Authentic Learning in Engineering Technology Through the use of a Technology and Learning Matrix Based Curriculum
Date of Award
Doctor of Philosophy (PhD)
Graduate School of Computer and Information Sciences
Steven R. Terrell
This study was designed to investigate the effects of the use of a technology matrix curriculum in the classroom. The students enrolled in the Engineering Technology course at the Fred N. Thomas Career Education Center were the subjects of this research and were tested for any significant difference of immediate retention of the course material.
The Career Education Center, which is located on the north side of Denver, Colorado, with a population of about 950 students, is considered a magnet school for special programs. The school consists of a very diverse population, which is multicultural, and students are from every socioeconomic background. The cultural make-up of the Denver Public Schools' student population is approximately 38% Hispanic, 22% Black Americans, 30% Caucasian non-Hispanic and 10% other nationalities of students. Students enrolled at the Career Education Center are from several high schools, both public and private.
A learning matrix was designed to correspond with the development of an Engineering Technology curriculum. The learning matrix was offered as a means for matching teaching and learning technique to the individual learning styles of each student. The Learning Matrix incorporated the use of cable television, video based instruction, electronic classroom presentations, database access, oral presentation and lectures, computer presentations, computer testing, satellite communications, on-line conferences, libraries, interactive video, small group and individual activities and haptical assignments.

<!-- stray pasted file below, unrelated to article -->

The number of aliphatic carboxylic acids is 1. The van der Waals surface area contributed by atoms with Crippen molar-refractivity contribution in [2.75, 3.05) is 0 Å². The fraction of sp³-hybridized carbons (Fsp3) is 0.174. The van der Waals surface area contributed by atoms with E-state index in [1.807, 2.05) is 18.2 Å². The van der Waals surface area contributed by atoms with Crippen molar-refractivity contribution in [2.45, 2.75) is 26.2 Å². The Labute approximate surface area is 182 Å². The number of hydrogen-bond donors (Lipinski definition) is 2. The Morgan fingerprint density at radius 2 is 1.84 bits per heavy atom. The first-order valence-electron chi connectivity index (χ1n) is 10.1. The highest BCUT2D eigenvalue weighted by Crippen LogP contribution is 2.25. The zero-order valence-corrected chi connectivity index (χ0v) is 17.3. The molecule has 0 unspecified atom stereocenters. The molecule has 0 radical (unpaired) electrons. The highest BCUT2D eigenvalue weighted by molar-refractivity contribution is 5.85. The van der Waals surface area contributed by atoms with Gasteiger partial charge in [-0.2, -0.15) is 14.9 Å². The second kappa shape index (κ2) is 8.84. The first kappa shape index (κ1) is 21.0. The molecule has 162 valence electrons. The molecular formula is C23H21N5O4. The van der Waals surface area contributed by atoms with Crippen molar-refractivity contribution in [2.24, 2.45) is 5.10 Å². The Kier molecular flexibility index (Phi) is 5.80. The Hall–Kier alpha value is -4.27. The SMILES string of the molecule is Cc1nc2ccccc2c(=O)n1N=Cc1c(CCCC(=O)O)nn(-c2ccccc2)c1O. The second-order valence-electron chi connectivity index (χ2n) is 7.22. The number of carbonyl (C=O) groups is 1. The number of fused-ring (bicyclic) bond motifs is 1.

This study was designed to investigate the effects of the use of emerging technologies along with the use of a learning matrix curriculum in the classroom. The study investigated if there was a significant difference in the retainment of knowledge in an experimental group using the authentic technology learning matrix curriculum, as compared to a control group using more traditional educational methods.
Career Education Center students enrolled in the Engineering Technology course were tested before and after completing the nine - week Drafting Technology module. Data was gathered regarding the students' direct and immediate retainment of knowledge, following the module, by means of a computerized test covering the material in the Drafting Technology module. Demographic data for the students was gathered through class data sheets.
Darrell W. Green. 1995. Authentic Learning in Engineering Technology Through the use of a Technology and Learning Matrix Based Curriculum. Doctoral dissertation. Nova Southeastern University. Retrieved from NSUWorks, Graduate School of Computer and Information Sciences. (545)